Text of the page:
“I only understand the train station.”
“I don’t understand a thing about what that person is saying.’”

Die Katze im Sack kaufen.
“To buy a cat in a sack.”
That a buyer purchased something without inspecting it first.

French Idioms 
Avaler des couleuvres.
“To swallow grass snakes.”
“It means being so insulted that you’re not able to reply.” 

Sauter du coq à l’âne.
“To jump from the cock to the donkey.”
“It means to keep changing topics without logic in a conversation.” 

Se regarder en chiens de faïence.
“To look at each other like earthenware dogs.”
“Basically, to look at each other coldly, with distrust.” 

Les carottes sont cuites!
“The carrots are cooked!”
“The situation can’t be changed.”

Swedish Idioms
Det är ingen ko på isen
“There’s no cow on the ice.”
“There’s no need to worry. 

Att glida in på en räkmacka
“To slide in on a shrimp sandwich.”
“somebody who didn’t have to work to get where they are.”

Det föll mellan stolarna
“It fell between chairs.”
“It’s an excuse you use when a person was supposed to do something, and forgot to do it.”

Russian Idioms
Галопом по Европам
“Galloping across Europe.”
“To do something hastily, haphazardly.”

На воре и шапка горит
“The thief has a burning hat.”
“He has an uneasy conscience that betrays itself.”

Хоть кол на голове теши
“You can sharpen with an ax on top of this head.”
“He’s a very stubborn person.”

The idiom: брать/взять себя в руки
“To take oneself in one’s hands.”
“to pull yourself together.”

Portuguese Idioms
Quem não se comunica se trumbica
“He who doesn’t communicate, gets his fingers burnt.”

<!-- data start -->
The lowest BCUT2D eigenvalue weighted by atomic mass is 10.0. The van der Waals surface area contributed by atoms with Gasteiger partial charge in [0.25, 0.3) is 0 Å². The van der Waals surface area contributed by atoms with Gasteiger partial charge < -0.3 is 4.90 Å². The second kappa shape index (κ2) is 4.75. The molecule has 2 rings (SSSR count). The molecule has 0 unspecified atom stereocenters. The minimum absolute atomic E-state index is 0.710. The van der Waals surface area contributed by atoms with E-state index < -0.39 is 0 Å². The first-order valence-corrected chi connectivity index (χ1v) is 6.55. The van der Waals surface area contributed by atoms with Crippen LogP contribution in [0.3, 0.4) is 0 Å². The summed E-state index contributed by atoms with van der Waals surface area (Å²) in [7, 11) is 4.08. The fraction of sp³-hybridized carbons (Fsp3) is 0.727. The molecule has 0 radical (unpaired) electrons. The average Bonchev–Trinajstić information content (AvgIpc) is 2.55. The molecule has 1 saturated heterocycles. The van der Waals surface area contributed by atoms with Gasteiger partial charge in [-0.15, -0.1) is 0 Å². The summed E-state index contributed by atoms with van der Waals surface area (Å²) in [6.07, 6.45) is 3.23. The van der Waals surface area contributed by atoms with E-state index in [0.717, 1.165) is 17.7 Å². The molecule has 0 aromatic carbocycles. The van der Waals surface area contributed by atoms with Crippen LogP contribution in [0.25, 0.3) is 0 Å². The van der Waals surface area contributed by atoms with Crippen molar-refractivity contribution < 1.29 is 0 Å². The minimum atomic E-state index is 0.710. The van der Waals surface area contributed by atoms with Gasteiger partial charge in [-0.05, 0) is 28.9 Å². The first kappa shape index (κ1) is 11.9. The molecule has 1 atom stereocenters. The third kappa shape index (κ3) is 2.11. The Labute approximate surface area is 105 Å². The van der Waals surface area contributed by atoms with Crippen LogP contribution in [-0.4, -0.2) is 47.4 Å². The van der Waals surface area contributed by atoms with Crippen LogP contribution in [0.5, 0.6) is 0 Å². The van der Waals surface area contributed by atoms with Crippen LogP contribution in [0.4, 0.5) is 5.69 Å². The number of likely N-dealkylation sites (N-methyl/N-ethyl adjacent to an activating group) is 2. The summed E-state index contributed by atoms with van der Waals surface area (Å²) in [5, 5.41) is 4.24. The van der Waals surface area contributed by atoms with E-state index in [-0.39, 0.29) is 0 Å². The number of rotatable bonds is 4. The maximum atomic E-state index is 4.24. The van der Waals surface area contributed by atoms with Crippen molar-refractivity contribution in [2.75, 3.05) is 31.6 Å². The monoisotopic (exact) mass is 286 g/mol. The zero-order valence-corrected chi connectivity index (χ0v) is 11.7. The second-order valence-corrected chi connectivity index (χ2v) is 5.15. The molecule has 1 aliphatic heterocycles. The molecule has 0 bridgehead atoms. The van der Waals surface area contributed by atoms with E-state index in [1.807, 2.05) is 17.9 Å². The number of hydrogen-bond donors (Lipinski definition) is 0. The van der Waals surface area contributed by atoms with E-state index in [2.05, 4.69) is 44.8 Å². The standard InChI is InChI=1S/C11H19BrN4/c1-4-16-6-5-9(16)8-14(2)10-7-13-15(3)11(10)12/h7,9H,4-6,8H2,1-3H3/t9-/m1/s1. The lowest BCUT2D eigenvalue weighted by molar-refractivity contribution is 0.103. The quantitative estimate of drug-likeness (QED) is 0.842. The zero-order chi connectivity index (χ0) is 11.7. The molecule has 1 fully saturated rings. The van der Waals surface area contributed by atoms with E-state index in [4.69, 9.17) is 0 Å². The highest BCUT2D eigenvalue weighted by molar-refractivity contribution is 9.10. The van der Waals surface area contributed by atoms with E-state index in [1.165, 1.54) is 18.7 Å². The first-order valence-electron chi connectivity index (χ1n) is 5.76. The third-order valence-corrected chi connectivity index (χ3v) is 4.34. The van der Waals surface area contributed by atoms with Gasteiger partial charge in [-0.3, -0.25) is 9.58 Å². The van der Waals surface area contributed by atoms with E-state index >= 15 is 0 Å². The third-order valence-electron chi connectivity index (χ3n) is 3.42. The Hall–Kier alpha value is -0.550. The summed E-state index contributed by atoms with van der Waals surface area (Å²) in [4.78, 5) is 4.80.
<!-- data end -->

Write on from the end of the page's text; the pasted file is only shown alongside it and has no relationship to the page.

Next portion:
“He who doesn’t communicate gets into trouble.”’

Quem não tem cão caça com gato
“He who doesn’t have a dog hunts with a cat.”
“You make the most of what you’ve got.” Basically, you do what you need to do, with what the resources you have. 

Empurrar com a barriga
“To push something with your belly.”
“To keep postponing an important chore.”

Pagar o pato
“Pay the duck.”
“To take the blame for something you did not do.”

Polish Idioms
Słoń nastąpił ci na ucho?
“Did an elephant stomp on your ear?”
 “You have no ear for music.”

Bułka z masłem.
“It’s a roll with butter.”
“It’s really easy.”

Z choinki się urwałaś?
“Did you fall from a Christmas tree?”
“You are not well informed, and it shows.”

Read related posts: Words Related to Trump
Resume Euphemisms
What Rhymes with Orange?
The Most Mispronounced Words
Words with Letters in Alphabetical Order
Difficult Tongue Twisters
Word Oddities: Fun with Vowels
The Big Book of Beastly Mispronunciations

For further reading: http://blog.ted.com/40-idioms-that-cant-be-translated-literally/


%d bloggers like this: